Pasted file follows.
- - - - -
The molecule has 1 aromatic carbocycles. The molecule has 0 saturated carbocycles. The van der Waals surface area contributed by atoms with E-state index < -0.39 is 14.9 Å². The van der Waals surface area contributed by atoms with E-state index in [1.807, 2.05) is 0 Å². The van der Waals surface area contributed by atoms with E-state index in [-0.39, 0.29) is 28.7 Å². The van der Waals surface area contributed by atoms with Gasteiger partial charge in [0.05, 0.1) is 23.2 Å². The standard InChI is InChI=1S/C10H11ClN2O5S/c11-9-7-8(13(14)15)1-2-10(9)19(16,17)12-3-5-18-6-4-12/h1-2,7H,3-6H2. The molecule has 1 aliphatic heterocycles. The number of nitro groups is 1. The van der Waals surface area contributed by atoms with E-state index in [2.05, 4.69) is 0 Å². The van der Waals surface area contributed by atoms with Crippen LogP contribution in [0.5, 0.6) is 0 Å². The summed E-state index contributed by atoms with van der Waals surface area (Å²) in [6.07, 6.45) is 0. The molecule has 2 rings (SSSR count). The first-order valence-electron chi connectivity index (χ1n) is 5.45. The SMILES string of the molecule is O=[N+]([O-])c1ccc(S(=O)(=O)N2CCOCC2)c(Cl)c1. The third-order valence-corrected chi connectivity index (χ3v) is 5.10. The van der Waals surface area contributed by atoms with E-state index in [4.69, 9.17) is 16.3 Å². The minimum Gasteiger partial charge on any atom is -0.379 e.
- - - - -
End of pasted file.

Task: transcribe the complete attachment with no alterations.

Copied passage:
The molecule has 1 aromatic carbocycles. The molecule has 0 saturated carbocycles. The van der Waals surface area contributed by atoms with E-state index < -0.39 is 14.9 Å². The van der Waals surface area contributed by atoms with E-state index in [1.807, 2.05) is 0 Å². The van der Waals surface area contributed by atoms with E-state index in [-0.39, 0.29) is 28.7 Å². The van der Waals surface area contributed by atoms with Gasteiger partial charge in [0.05, 0.1) is 23.2 Å². The standard InChI is InChI=1S/C10H11ClN2O5S/c11-9-7-8(13(14)15)1-2-10(9)19(16,17)12-3-5-18-6-4-12/h1-2,7H,3-6H2. The molecule has 1 aliphatic heterocycles. The number of nitro groups is 1. The van der Waals surface area contributed by atoms with E-state index in [2.05, 4.69) is 0 Å². The van der Waals surface area contributed by atoms with Crippen LogP contribution in [0.5, 0.6) is 0 Å². The summed E-state index contributed by atoms with van der Waals surface area (Å²) in [6.07, 6.45) is 0. The molecule has 2 rings (SSSR count). The first-order valence-electron chi connectivity index (χ1n) is 5.45. The SMILES string of the molecule is O=[N+]([O-])c1ccc(S(=O)(=O)N2CCOCC2)c(Cl)c1. The third-order valence-corrected chi connectivity index (χ3v) is 5.10. The van der Waals surface area contributed by atoms with E-state index in [4.69, 9.17) is 16.3 Å². The minimum Gasteiger partial charge on any atom is -0.379 e.